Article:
A string of Studio One records rocked the dance halls.
Downside: The pay was peanuts.
By 1965, the hit man of Jamaica was homeless, sleeping on the floor of the studio storage room.
What finally put Marley on a cash quest: love.
He married Rita Anderson, a vibrant singer who would become a key member of the band, in 1966. That same week, Marley left to hunt for jobs in Delaware.
"He knew he had the talent, he knew he had the drive," said Watson. "But he had to go make money."
Less than a year later, Marley was back on the Caribbean island and on a mission. "They used to call him the Skipper," Watson said. "He was like an immovable rock. He was not going to budge on something he felt was right."
To gain more direct access to the market, Marley launched a record company.
The going was tough. Everyone hustled to get the songs out. Right up there was Rita, hitting the streets of Kingston on her bicycle to distribute records feverishly.
Marley's luck finally turned when record producer Chris Blackwell offered his band a deal with Island Records, the future U2 label.
Marketed as a rock phenomenon, Bob Marley and the Wailers released their first international album, "Catch a Fire," in 1973.
From the start, Blackwell could tell Marley had star potential.
"When it was finished and coming out, I was really excited," Blackwell said in an interview with Rolling Stone magazine last year. "I felt it would be a really important album. I thought very early that it would sell a million copies."
The band later went on a worldwide tour.
Livingston and Tosh hated road life. They quit the band.
Marley kept on grooving, adding the I Three, a dynamic trio of backup singers that included Rita.
The new group was all about live performances. No spangles for the king of reggae, though. He didn't need them. Swaying in street clothes in his characteristic long locks, he mesmerized.
Band members could expect to be prepared for tunes to last anywhere from three to 20 minutes.
Marley had a vision for each show. No two were the same.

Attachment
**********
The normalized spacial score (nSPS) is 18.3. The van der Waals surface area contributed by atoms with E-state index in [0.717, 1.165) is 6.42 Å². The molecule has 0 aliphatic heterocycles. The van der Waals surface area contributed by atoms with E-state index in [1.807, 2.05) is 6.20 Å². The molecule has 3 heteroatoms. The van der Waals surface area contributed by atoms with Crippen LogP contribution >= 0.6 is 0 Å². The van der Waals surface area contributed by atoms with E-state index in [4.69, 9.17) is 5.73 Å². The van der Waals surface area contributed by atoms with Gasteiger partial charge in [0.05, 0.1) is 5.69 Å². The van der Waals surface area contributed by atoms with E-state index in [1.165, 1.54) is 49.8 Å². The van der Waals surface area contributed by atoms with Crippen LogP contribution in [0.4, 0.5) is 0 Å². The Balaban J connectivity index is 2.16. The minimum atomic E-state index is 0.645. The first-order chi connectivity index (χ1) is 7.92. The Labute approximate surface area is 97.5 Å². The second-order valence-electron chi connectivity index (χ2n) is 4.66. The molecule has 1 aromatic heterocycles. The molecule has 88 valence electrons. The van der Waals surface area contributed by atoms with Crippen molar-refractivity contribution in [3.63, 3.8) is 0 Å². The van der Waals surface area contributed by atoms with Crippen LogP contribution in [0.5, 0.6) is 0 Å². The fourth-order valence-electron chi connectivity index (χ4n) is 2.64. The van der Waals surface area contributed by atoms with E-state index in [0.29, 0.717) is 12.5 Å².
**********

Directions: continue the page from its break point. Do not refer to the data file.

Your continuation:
"He knew how to play all of the instruments," Steffens said.
Rohan Marley, CEO of Marley Coffee, recalls his dad didn't have to raise his voice to make folks pay attention. "All he had to say was, 'Hey boy, come here, sit down,' and I would start crying," he told IBD.
By 1976, he was playing huge shows. Two nights before the much-buzzed-about Smile Jamaica concert in Kingston, thugs unleashed a spray of bullets on Marley while he was rehearsing. His arm was hit. Rita was rushed to the hospital with a skull wound.
Both were shaken but survived. There was no way Marley could play guitar with a bullet in his arm. But he could still peal out the lyrics.
Marley's desire was to promote peace in his country. He knew 80,000 people were coming to receive the message. "He considered for two days what he should do," said Watson. "What he did was he went out there and went onstage. He gave the greatest performance I've ever seen."
The band was committed to the show. Rita, released briefly from the hospital, performed with her head bandaged. She had surgery the next day. The crowd went wild, and the venues got bigger.
In 1980, a throng of 100,000 came to see Marley play in Milan, Italy. The U.S. leg was next. But Marley couldn't complete that tour.
In September, the superstar was told cancer had invaded his body. He died eight months later in a Miami hospital.
He left behind the best part of himself: songs to inspire. "Hundreds of years into the future," wrote Steffens, "Marley's melodies will be as prevalent as those of any songwriter who has ever lived."